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Climate change reporting standards include supply chains
Roger Aokden |
April 27, 2023 |

 12,701 total views

The new reporting standards

The term ‘Sustainable Supply Chains’ mean different things to different people. Not only by customers and suppliers in your region, but those in other regions that have different priorities and investment criteria concerning sustainability.

To help organisations talk from the same perspective, there have been quite a few (and confusing) attempts to standardise reporting by businesses of their climate change actions. But from June 2023, the Reuters Events report Sustainability Reporting Enters the New Era of Standardisation, notes there will be just a small set of official reporting standards – UN, EU and US, together with a new set of acronyms for a Supply Chain professional to know.

UN: the International Sustainability Standards Board (ISSB) standards are due for publication in June 2023. To be effective in a country, they will require adoption by that national jurisdictions. Countries can amend the standards and develop their own rules for enforcement under national legislation.

EU: the European Sustainability Reporting Standards (ESRS) are due to be published by the European Commission in June 2023. The ESRS are based on the Corporate Sustainability Reporting Directive (CSRD) legislation, which is the mandate for the standards and came into force in January 2023. About 6,000 listed and 40,000+ private companies (SMEs are later) will come within the scope of the standards. The companies are required to report on their global supply chains. Non-EU businesses with operations in the EU will also be included, so in both instances, all suppliers that have items used in ‘European’ products will eventually need to comply with the standards. The first reports under these standards are due in 2025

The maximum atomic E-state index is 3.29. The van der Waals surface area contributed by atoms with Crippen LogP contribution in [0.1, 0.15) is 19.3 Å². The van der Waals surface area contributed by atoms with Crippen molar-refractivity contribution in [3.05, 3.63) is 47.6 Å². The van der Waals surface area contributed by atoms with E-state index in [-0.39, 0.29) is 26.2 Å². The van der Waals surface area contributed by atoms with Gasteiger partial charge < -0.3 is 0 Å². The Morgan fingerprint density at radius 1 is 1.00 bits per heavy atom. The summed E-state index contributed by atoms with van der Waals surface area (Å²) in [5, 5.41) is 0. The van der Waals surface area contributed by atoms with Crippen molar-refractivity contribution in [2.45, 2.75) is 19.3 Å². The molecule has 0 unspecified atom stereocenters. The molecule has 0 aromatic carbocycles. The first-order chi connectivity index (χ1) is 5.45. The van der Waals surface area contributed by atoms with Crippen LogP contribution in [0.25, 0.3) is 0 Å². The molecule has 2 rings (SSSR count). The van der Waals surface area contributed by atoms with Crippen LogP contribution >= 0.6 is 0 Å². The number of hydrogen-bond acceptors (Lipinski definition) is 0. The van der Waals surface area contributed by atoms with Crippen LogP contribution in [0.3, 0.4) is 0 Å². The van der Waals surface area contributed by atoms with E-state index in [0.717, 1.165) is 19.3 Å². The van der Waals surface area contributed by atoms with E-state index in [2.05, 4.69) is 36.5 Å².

USA: The Securities and Exchange Commission (SEC) is due to publish rules on climate risk disclosure in Q2 2023. This will affect reporting about sustainability for about 12,000 U.S. listed companies. The first reports under these rules are due in 2025

The European ESRS standards are broader than either the ISSB or SEC requirements. The ESRS has reporting of policies and outcome targets, with an emphasis on businesses reporting the actions taken.

Materiality is the term used to evaluate the impact that a business risk could have on a company and possibly its shareholders and therefore whether it should be included in corporate reporting. The CSRD has broadened the concept to cover company risks and their impact, which is called ‘Double Materiality’. This means that companies must consider how vulnerable they are to the effects of climate change, plus how the company’s activities impact people and the environment. The ISSB standards do not incorporate the concept.

The Global Reporting Initiative (GRI) did not merge with the ISSB. However, the GRI will likely remain as a popular methodology used by companies for sustainability reporting. Outside of the US, companies may use the ISSB or ESRS standards for financial material reporting and the GRI for what is called materiality (or impact) reporting. The GRI incorporates a guide to using materiality assessments.